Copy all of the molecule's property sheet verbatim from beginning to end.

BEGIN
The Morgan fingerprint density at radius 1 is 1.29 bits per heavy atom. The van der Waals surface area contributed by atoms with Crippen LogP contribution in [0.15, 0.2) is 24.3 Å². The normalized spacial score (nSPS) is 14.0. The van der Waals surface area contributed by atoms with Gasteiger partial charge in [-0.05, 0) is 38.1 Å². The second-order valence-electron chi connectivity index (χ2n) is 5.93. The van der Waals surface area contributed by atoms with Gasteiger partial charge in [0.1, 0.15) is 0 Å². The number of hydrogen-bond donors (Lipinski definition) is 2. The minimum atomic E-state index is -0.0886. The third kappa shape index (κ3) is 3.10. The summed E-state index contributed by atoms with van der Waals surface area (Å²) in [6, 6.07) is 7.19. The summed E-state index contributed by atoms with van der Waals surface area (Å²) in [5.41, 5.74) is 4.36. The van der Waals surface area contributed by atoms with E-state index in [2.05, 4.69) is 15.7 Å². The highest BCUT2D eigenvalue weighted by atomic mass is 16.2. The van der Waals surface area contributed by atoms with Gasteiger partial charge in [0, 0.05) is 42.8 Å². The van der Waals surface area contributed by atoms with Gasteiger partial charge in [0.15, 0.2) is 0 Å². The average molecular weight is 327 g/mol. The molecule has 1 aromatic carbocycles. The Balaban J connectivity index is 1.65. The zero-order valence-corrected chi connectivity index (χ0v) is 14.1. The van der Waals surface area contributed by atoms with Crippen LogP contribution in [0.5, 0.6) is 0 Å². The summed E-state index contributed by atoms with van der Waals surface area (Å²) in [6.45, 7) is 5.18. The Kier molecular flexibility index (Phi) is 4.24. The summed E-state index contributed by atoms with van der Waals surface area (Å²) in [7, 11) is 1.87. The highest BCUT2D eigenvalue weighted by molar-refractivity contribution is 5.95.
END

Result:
The Morgan fingerprint density at radius 1 is 1.29 bits per heavy atom. The van der Waals surface area contributed by atoms with Crippen LogP contribution in [0.15, 0.2) is 24.3 Å². The normalized spacial score (nSPS) is 14.0. The van der Waals surface area contributed by atoms with Gasteiger partial charge in [-0.05, 0) is 38.1 Å². The second-order valence-electron chi connectivity index (χ2n) is 5.93. The van der Waals surface area contributed by atoms with Gasteiger partial charge in [0.1, 0.15) is 0 Å². The number of hydrogen-bond donors (Lipinski definition) is 2. The minimum atomic E-state index is -0.0886. The third kappa shape index (κ3) is 3.10. The summed E-state index contributed by atoms with van der Waals surface area (Å²) in [6, 6.07) is 7.19. The summed E-state index contributed by atoms with van der Waals surface area (Å²) in [5.41, 5.74) is 4.36. The van der Waals surface area contributed by atoms with E-state index in [2.05, 4.69) is 15.7 Å². The highest BCUT2D eigenvalue weighted by atomic mass is 16.2. The van der Waals surface area contributed by atoms with Gasteiger partial charge in [0, 0.05) is 42.8 Å². The van der Waals surface area contributed by atoms with Gasteiger partial charge in [0.15, 0.2) is 0 Å². The average molecular weight is 327 g/mol. The molecule has 1 aromatic carbocycles. The Balaban J connectivity index is 1.65. The zero-order valence-corrected chi connectivity index (χ0v) is 14.1. The van der Waals surface area contributed by atoms with Crippen LogP contribution in [0.5, 0.6) is 0 Å². The summed E-state index contributed by atoms with van der Waals surface area (Å²) in [6.45, 7) is 5.18. The Kier molecular flexibility index (Phi) is 4.24. The summed E-state index contributed by atoms with van der Waals surface area (Å²) in [7, 11) is 1.87. The highest BCUT2D eigenvalue weighted by molar-refractivity contribution is 5.95.